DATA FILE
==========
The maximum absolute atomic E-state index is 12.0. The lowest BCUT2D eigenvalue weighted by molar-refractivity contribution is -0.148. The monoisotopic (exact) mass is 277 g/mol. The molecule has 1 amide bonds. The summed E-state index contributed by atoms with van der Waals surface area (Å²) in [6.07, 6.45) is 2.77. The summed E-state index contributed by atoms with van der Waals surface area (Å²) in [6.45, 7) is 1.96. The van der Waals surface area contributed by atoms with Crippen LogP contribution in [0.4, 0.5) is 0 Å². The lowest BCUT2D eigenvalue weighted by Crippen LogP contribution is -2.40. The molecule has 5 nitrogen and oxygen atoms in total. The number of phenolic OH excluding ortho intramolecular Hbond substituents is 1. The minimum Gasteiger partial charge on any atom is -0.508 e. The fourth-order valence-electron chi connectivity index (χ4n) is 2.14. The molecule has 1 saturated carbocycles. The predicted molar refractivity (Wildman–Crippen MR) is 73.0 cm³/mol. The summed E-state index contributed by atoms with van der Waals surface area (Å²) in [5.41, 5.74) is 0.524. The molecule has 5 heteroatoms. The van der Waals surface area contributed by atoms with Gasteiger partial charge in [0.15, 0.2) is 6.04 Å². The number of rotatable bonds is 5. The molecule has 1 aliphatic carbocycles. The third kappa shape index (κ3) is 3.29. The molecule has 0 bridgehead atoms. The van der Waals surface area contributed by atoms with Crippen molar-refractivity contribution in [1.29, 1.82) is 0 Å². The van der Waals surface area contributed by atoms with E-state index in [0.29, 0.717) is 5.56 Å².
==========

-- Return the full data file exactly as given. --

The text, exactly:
The maximum absolute atomic E-state index is 12.0. The lowest BCUT2D eigenvalue weighted by molar-refractivity contribution is -0.148. The monoisotopic (exact) mass is 277 g/mol. The molecule has 1 amide bonds. The summed E-state index contributed by atoms with van der Waals surface area (Å²) in [6.07, 6.45) is 2.77. The summed E-state index contributed by atoms with van der Waals surface area (Å²) in [6.45, 7) is 1.96. The van der Waals surface area contributed by atoms with Crippen LogP contribution in [0.4, 0.5) is 0 Å². The lowest BCUT2D eigenvalue weighted by Crippen LogP contribution is -2.40. The molecule has 5 nitrogen and oxygen atoms in total. The number of phenolic OH excluding ortho intramolecular Hbond substituents is 1. The minimum Gasteiger partial charge on any atom is -0.508 e. The fourth-order valence-electron chi connectivity index (χ4n) is 2.14. The molecule has 1 saturated carbocycles. The predicted molar refractivity (Wildman–Crippen MR) is 73.0 cm³/mol. The summed E-state index contributed by atoms with van der Waals surface area (Å²) in [5.41, 5.74) is 0.524. The molecule has 5 heteroatoms. The van der Waals surface area contributed by atoms with Gasteiger partial charge in [0.15, 0.2) is 6.04 Å². The number of rotatable bonds is 5. The molecule has 1 aliphatic carbocycles. The third kappa shape index (κ3) is 3.29. The molecule has 0 bridgehead atoms. The van der Waals surface area contributed by atoms with Crippen molar-refractivity contribution in [1.29, 1.82) is 0 Å². The van der Waals surface area contributed by atoms with E-state index in [0.29, 0.717) is 5.56 Å².